Imagine you're shopping for a house in L.A., where there are more than 20,000 for sale. You can't look at them all. It'd sure be nice to have someone prepare you a list of the "best" houses available, taking into account your tastes, price range, preferred school district, resale value, condition, color and everything else. You could just buy the one at the top of the list and save all that looking.
Dream on. We both know it's too nuanced and personal a decision for that. So you do the smart thing, you use data to rule out the vast majority of candidates (the expensive, the remote, the decrepit), and then you look very closely at those remaining.
The data works the same here. There is not a data road to "best crunch time scorer" that satisfies me. But there is data to rule out a lot of players, just as there is data to say Chauncey Billups is not Mr. Big Shot (worst field goal percentage of any NBA player with a lot of crunch-time attempts, by one measure).
You said in an earlier e-mail: "When data conflicts with what you know intuitively, better think about working on your model." I agree it's great to have intuition and data in step, but it's a two-way street. And if you are watching Bryant tallying highlights, your intuition will say he's the best. But if you're counting misses too, you'll quickly join me in questioning him as the model.
In other words, I've watched these games. I've seen those misses. I'm not judging this by a spreadsheet alone, nor from the scrubbed YouTube record of things. In my head, the data say exactly what my eyes, and his coaches, say: that Bryant shoots more than anyone, and makes shots at an average rate. There is data to say that the Lakers get less out of their big possessions than a lot of other teams, and that they're among the league leaders in how much their offense gets worse in crunch time.
So that data, while not enough to crown anybody else (still don't know which house I'm going to buy without more looking, as it were), is enough, to me, to make clear that the long-held NBA dogma -- that the solution to crunch time was to be like Kobe -- is wrong.
Other teams do crunch time much better, with teamwork.
As amazed as I find myself having to defend Kobe at this late date, here’s why I think this discussion is important.
It’s emblematic of today’s coverage, which has changed so dramatically so recently, with the rise of the Internet, broadband and, most recently, the social networks, most of which were only launched circa 2005.
Like lots of revolutions, this one has cut both ways.
On the plus side, it enfranchised the whole world, rather than a few pundits who, in total, weren’t any smarter than anyone else, expanding and integrating the audience.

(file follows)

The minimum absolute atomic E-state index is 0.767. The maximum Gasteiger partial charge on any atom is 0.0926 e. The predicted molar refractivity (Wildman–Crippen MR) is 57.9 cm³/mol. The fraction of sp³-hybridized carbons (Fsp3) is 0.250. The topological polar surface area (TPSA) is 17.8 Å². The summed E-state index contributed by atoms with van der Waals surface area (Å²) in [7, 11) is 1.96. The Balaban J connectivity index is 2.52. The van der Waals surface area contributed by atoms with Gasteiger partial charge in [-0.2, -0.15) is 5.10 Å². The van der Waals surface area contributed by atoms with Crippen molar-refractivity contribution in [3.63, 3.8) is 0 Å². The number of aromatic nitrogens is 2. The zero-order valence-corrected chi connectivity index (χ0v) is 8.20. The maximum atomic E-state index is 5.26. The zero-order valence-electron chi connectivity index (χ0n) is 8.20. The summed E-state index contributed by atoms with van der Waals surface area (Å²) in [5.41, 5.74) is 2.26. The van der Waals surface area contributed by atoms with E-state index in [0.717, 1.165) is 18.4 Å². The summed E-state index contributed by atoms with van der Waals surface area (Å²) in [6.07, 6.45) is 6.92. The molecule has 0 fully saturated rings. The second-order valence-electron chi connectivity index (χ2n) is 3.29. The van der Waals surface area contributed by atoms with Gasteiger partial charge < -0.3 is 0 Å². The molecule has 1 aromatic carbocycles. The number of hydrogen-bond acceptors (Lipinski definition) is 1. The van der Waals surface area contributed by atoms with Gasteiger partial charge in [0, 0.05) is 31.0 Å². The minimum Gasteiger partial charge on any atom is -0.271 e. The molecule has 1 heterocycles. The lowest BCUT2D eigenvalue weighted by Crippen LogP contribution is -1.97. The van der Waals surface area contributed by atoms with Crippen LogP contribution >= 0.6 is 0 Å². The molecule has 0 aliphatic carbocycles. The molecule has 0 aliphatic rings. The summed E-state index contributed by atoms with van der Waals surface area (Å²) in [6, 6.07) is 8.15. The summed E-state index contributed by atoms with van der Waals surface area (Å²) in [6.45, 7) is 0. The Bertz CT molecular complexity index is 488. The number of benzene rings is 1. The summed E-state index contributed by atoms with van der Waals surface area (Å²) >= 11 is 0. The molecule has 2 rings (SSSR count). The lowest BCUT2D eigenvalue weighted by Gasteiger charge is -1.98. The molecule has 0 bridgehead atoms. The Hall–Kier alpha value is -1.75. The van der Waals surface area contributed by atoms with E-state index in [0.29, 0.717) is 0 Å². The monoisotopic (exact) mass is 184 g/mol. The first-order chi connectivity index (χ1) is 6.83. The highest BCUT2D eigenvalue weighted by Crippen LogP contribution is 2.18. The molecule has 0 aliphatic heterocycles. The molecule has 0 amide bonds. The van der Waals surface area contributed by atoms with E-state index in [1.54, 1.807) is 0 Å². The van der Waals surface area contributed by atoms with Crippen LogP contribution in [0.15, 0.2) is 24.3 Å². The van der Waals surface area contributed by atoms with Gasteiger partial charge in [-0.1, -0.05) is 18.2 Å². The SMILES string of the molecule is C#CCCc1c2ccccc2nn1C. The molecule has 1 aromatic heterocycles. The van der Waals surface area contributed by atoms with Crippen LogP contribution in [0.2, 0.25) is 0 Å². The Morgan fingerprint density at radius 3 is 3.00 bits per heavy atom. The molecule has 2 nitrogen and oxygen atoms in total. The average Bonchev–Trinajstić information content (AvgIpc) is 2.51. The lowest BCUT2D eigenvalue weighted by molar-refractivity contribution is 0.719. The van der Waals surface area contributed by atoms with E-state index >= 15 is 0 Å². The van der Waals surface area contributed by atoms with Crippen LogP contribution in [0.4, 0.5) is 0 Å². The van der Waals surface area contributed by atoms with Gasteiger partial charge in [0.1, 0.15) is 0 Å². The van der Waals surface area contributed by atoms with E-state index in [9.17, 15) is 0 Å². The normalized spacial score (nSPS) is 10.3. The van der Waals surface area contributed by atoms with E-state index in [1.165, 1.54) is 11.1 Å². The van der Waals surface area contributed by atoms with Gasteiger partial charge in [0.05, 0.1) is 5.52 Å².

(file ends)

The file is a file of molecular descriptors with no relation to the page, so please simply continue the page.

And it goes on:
On the dark side, it created a 24/7/60/60 battle for attention ... which in this business, is really survival ... and a tendency to turn everything into a witch hunt.
With the premium on immediacy, there’s a huge emphasis on little pictures, the day-by-day stories ... and almost no thought to the big picture ... our stars go from demigods to schmucks and back, annually.
To me, if they’re entirely different today, I must not have portrayed them very well yesterday.
If modern number crunchers started out to examine basketball with a new tool, their work is often used to bash the daylights out of someone.
The clutch/not clutch argument is like the point of the spear.
It’s a total setup, because you can be clutch as clutch can be, as Bron was against Boston and Chicago, disappear against Dallas, and the bottom line isn’t 2-of-3, for .667.
You lost the last one, the only one that counted, leaving you at .000, you total piece of crap.
I nod along as you speak of the ills of the media cruelly and senselessly building celebrities up only to tear them down again.
I'm all for a world where we can fairly casually acknowledge that LeBron James is a hell of player, without getting into a lot of emotional baggage and tabloid side story. And he has been damn good in crunch time, which doesn't change with a game or two. To say otherwise is, frankly, wrong.
The celebrity roller coaster you describe, though ... it runs on emotion. Strongly held beliefs that don't stand up to scrutiny. Claims that are not tethered to some kind of evidence.
Reality is the "off" switch for that hype machine. And reality pops up in various different ways, sometimes as statistical evidence.
"Kobe Bryant is the best closer in the world and there is no need for further discussion" is one of those built-on-a-foundation-of-hot-air constructs that feeds the vicious cycle. He sails to the top of the media world on a balloon filled with that helium. When the balloon gets too high in the sky, it pops.
In my perfect world, we'd be more reasonable, and frankly kinder and more fair, from the start. We'd keep that balloon a little lower, where it won't pop. Kobe is really damned good in crunch time. Shoots a little too much for my taste, but the mastery of the moment! He's not in a category by himself, but he's up there among today's best. I'd make that unsexy claim about him whether the rest of the world was killing him or loving him. That claim is defensibly true now and a decade ago.
But everyone went a bit nuts there, lionizing him beyond all reason. I'm trying to pull his reputation back to "excellent" from "other-worldly." You may see that as dragging his name through mud, or calling him a schmuck, but I see it as letting just a small, measured amount of air out of the balloon, in the name of better understanding this game we all follow so closely.